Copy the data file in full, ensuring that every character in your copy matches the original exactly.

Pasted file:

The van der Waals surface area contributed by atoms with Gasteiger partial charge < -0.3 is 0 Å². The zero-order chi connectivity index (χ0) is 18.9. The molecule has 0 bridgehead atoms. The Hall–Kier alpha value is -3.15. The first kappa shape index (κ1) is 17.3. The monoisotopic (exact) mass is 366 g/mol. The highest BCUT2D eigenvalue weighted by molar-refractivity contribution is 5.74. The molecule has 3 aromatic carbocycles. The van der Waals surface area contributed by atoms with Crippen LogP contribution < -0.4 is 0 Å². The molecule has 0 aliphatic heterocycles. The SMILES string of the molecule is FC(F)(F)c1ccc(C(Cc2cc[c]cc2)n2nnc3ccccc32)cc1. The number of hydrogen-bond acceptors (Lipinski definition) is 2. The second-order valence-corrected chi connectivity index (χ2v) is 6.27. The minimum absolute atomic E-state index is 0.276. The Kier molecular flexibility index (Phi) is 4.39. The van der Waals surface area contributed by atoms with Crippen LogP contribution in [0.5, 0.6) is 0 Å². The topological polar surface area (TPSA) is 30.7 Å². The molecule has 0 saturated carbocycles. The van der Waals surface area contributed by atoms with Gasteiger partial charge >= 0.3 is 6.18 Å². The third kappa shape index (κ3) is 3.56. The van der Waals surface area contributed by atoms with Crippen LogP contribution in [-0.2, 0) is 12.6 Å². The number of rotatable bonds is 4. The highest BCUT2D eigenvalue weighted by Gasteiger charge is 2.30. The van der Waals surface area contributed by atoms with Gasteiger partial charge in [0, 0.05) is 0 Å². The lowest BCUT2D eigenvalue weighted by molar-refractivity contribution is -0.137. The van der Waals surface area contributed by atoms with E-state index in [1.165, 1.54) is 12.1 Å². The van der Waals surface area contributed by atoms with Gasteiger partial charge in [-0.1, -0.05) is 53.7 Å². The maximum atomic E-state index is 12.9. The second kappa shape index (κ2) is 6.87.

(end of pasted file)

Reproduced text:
The van der Waals surface area contributed by atoms with Gasteiger partial charge < -0.3 is 0 Å². The zero-order chi connectivity index (χ0) is 18.9. The molecule has 0 bridgehead atoms. The Hall–Kier alpha value is -3.15. The first kappa shape index (κ1) is 17.3. The monoisotopic (exact) mass is 366 g/mol. The highest BCUT2D eigenvalue weighted by molar-refractivity contribution is 5.74. The molecule has 3 aromatic carbocycles. The van der Waals surface area contributed by atoms with Crippen LogP contribution < -0.4 is 0 Å². The molecule has 0 aliphatic heterocycles. The SMILES string of the molecule is FC(F)(F)c1ccc(C(Cc2cc[c]cc2)n2nnc3ccccc32)cc1. The number of hydrogen-bond acceptors (Lipinski definition) is 2. The second-order valence-corrected chi connectivity index (χ2v) is 6.27. The minimum absolute atomic E-state index is 0.276. The Kier molecular flexibility index (Phi) is 4.39. The van der Waals surface area contributed by atoms with Crippen LogP contribution in [0.5, 0.6) is 0 Å². The topological polar surface area (TPSA) is 30.7 Å². The molecule has 0 saturated carbocycles. The van der Waals surface area contributed by atoms with Gasteiger partial charge >= 0.3 is 6.18 Å². The third kappa shape index (κ3) is 3.56. The van der Waals surface area contributed by atoms with Crippen LogP contribution in [-0.2, 0) is 12.6 Å². The number of rotatable bonds is 4. The highest BCUT2D eigenvalue weighted by Gasteiger charge is 2.30. The van der Waals surface area contributed by atoms with Gasteiger partial charge in [0, 0.05) is 0 Å². The lowest BCUT2D eigenvalue weighted by molar-refractivity contribution is -0.137. The van der Waals surface area contributed by atoms with E-state index in [1.165, 1.54) is 12.1 Å². The van der Waals surface area contributed by atoms with Gasteiger partial charge in [-0.1, -0.05) is 53.7 Å². The maximum atomic E-state index is 12.9. The second kappa shape index (κ2) is 6.87.